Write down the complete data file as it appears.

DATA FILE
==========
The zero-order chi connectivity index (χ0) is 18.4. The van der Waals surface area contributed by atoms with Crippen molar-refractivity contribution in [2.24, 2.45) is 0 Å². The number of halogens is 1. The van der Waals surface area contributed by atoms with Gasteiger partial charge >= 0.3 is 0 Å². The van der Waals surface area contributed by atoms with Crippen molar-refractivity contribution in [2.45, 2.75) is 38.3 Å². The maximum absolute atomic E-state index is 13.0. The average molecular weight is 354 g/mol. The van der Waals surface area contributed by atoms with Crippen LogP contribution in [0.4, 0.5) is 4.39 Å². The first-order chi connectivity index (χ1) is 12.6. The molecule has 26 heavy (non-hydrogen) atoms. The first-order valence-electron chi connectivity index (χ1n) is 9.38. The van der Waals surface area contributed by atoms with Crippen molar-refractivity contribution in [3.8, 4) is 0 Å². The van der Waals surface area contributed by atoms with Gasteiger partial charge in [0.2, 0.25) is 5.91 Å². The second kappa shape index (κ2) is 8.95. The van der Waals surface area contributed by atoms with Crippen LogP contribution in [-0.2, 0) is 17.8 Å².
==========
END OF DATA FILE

The zero-order chi connectivity index (χ0) is 18.4. The van der Waals surface area contributed by atoms with Crippen molar-refractivity contribution in [2.24, 2.45) is 0 Å². The number of halogens is 1. The van der Waals surface area contributed by atoms with Gasteiger partial charge >= 0.3 is 0 Å². The van der Waals surface area contributed by atoms with Crippen molar-refractivity contribution in [2.45, 2.75) is 38.3 Å². The maximum absolute atomic E-state index is 13.0. The average molecular weight is 354 g/mol. The van der Waals surface area contributed by atoms with Crippen LogP contribution in [0.4, 0.5) is 4.39 Å². The first-order chi connectivity index (χ1) is 12.6. The molecule has 26 heavy (non-hydrogen) atoms. The first-order valence-electron chi connectivity index (χ1n) is 9.38. The van der Waals surface area contributed by atoms with Crippen molar-refractivity contribution in [3.8, 4) is 0 Å². The van der Waals surface area contributed by atoms with Gasteiger partial charge in [0.2, 0.25) is 5.91 Å². The second kappa shape index (κ2) is 8.95. The van der Waals surface area contributed by atoms with Crippen LogP contribution in [-0.2, 0) is 17.8 Å².